Aligned Energy changes the data center model

Data centers are a big, expensive and increasingly important part of the fabric of technology. A new center opening soon looks to change the cost models in the industry.

coal plant to data center

Google said it will build its 14th data center on the grounds of the Widow's Creek power plant in northeastern Alabama.

Credit: Google

Aligned Energy is about to complete construction of its Phoenix data center, a facility that it claims is leading the way in terms of data center efficiency. Aligned Energy's leaders are so sure of the efficiencies they're driving that they're introducing a new model for how data center space is bought and sold.

But before we look at that, let's look at some fundamentals around data centers.

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It is a generally accepted fact that data centers, a massive and growing industry, is highly wasteful of both energy and water. Indeed, Greenpeace recently went out on a limb with a campaign and report questioning the environmental impact of some major data center users and calling for a move to environmentally efficient construction and operation of data centers.

And no wonder: According to a report by the Natural Resources Defense Council, data centers are one of the largest and fastest growing consumers of electricity in the United States. In 2013, U.S. data centers consumed an estimated 91 billion kilowatt-hours of electricity—the equivalent to the annual output of 34 large (500-megawatt) coal-fired power plants and enough electricity to power all of the households in New York City twice over. And they are on track to reach 140 billion kilowatt-hours by 2020 (an increase of 53%)—equal to the annual output of 50 power plants, costing American businesses $13 billion annually in electricity bills and emitting nearly 100 million metric tons of carbon pollution per year. Data centers use 2 percent to 5 percent of all the power created in the U.S. during any given year.

And depending on the sources cited, the electricity wasted to power servers doing little or no work is 50 percent to 70 percent of the total electric bill.

It is the issue around under-utilized servers that is of concern to Aligned Energy. So, what is Aligned Energy doing differently, and how will this reduce the environmental impacts of data centers generally?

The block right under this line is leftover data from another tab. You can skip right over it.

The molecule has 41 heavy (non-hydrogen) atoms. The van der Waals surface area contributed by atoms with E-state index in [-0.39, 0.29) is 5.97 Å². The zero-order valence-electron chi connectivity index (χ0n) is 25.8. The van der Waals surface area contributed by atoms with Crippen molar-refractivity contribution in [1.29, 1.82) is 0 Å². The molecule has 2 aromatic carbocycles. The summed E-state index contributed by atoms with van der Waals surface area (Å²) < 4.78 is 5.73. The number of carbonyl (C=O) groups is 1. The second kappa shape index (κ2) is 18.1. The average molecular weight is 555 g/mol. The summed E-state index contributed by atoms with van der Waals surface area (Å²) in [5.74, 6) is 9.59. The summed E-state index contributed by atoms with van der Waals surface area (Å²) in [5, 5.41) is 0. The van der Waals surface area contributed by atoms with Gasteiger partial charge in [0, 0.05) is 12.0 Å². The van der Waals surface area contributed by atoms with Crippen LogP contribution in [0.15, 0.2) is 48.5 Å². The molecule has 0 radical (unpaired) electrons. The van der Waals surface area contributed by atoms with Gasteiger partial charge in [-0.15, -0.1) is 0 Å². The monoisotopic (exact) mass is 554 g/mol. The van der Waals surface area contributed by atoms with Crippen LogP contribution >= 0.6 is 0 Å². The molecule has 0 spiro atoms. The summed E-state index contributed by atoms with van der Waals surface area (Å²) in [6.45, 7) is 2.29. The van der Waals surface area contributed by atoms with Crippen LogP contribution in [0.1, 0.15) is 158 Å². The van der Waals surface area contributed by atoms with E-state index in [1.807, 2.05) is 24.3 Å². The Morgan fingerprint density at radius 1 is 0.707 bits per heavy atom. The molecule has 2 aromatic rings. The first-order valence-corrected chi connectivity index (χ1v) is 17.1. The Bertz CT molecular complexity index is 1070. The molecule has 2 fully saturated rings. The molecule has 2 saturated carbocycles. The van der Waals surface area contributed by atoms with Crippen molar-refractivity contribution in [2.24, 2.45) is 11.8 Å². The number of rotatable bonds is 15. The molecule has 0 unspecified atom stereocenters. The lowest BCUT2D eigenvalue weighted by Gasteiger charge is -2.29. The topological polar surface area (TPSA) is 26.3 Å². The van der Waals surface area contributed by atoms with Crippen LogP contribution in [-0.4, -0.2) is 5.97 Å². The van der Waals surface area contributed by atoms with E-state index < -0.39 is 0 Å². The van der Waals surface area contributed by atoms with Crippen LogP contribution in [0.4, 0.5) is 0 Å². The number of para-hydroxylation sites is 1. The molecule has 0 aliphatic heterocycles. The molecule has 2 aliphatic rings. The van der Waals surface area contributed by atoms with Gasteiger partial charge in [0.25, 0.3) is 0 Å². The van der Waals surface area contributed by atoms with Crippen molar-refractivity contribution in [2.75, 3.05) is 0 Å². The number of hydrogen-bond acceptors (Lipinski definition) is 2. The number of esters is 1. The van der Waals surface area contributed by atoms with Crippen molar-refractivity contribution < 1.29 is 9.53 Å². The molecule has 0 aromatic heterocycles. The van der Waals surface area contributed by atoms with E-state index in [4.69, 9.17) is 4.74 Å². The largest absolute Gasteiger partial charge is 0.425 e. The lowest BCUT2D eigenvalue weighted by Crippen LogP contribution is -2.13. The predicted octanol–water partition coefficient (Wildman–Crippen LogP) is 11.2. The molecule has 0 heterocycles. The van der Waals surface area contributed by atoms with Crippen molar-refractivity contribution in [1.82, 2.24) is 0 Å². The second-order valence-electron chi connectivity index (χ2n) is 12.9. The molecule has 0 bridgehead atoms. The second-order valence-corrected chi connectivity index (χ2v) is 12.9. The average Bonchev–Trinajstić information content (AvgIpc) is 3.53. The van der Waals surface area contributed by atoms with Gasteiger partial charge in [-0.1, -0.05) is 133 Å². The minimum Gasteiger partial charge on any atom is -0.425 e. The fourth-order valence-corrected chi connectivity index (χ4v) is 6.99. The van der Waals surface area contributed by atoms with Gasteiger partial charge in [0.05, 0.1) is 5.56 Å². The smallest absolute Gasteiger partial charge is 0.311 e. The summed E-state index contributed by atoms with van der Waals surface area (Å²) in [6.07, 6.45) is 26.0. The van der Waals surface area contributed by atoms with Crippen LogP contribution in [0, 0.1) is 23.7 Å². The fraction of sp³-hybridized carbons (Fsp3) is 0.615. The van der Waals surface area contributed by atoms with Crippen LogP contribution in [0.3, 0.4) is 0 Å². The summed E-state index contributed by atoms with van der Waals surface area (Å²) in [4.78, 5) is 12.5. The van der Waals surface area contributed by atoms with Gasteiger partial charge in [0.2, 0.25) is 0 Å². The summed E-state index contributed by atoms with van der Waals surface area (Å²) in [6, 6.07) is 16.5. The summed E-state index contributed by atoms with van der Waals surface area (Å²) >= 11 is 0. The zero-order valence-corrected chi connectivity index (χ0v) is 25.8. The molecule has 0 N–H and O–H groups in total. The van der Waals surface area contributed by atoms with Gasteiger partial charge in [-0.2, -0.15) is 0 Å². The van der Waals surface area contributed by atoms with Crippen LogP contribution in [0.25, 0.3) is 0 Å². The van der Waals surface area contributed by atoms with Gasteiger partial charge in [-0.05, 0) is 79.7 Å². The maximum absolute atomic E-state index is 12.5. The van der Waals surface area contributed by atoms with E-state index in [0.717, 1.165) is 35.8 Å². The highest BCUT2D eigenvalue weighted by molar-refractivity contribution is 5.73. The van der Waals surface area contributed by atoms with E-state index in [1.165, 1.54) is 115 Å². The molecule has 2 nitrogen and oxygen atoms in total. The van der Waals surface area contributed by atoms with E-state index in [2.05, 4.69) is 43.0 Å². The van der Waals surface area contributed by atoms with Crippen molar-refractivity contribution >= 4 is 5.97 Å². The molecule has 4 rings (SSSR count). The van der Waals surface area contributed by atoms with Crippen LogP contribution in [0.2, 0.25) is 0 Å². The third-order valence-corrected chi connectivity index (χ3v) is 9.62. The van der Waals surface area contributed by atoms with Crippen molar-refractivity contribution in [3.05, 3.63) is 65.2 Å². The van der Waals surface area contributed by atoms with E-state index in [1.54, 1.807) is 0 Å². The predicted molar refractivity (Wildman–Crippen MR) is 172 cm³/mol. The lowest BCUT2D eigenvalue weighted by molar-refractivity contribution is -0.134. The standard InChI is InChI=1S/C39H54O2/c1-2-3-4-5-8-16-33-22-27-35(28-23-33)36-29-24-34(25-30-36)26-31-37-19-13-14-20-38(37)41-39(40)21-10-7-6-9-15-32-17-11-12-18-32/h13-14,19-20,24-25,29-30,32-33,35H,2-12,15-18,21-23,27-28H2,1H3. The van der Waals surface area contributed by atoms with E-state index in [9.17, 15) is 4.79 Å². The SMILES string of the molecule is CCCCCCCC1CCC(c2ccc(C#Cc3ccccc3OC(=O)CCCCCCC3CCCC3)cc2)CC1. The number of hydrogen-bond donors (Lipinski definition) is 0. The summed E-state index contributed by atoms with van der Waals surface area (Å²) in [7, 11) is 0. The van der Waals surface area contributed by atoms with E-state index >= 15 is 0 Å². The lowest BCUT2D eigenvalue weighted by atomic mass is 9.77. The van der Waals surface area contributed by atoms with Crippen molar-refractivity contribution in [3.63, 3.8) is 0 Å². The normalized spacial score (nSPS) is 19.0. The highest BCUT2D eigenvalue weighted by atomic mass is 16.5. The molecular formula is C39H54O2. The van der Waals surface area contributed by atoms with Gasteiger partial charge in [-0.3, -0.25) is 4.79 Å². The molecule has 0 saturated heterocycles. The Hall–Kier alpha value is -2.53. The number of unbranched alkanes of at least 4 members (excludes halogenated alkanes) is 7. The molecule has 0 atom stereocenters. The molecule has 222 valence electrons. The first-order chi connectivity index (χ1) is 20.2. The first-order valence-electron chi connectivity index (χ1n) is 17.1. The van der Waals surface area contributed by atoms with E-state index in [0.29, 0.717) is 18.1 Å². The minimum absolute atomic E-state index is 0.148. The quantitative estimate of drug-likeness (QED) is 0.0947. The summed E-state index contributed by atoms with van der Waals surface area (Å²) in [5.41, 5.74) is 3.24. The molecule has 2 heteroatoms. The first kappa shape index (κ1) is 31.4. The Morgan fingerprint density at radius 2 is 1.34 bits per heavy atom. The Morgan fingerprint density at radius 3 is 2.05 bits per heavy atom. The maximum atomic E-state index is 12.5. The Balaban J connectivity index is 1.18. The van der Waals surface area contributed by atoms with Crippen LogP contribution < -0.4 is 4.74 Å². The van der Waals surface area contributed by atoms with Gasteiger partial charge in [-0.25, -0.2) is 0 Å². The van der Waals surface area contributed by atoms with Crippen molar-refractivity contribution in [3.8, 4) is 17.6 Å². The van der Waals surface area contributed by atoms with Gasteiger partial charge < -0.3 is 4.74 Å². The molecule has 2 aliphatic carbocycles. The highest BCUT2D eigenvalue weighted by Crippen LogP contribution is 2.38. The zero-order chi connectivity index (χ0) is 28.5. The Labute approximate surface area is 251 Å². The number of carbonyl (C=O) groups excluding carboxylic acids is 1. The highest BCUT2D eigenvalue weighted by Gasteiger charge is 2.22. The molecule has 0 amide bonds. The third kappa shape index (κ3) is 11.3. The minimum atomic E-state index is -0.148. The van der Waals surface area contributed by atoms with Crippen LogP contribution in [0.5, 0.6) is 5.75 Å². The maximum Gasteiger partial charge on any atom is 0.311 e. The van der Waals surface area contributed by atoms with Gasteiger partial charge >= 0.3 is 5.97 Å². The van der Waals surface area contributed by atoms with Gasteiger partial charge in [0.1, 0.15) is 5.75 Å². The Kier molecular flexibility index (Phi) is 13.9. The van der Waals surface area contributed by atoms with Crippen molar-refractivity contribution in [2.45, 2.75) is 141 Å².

What Aligned Energy is doing

Instead of the usual model for data center operators, which is built around selling customers space and billing them for their planned usage, Aligned Energy is introducing a model that it says is analogous with the public cloud vendors. The company is introducing a pay-for-use model that it estimates will save customers between 30 percent and 50 percent per annum in data center costs. Customers will be charged for the computing power they actually use rather than the theoretical amount they could potentially utilize.

In order to still run a viable business, Aligned Energy is taking advantage of new advances in data center design. It is using a patented heat removal system, conductive cooling, which utilizes 85 percent less water than traditional data centers. Despite tighter server density than the norm, Aligned Energy estimates 150,000-gallon water consumption per day, far less than the more usual million gallons per day of traditional data centers.

Largely as a result of Greepeace's advocacy, the issues around data centers generally and inefficient data centers, in particular, are becoming more broadly known. Increasingly, data centers are sited in locations with high solar or wind exposure to take advantage of renewable energy. Additionally, there is a move to develop data centers in colder climates where cooling is less of an issue than in hot climates.

Whether Aligned Energy is a curious exception or an indicator of what will become the norm in the future remains to be seen. One thing is obvious, though: Data centers are a growing and increasingly impactful part of the technology industry.

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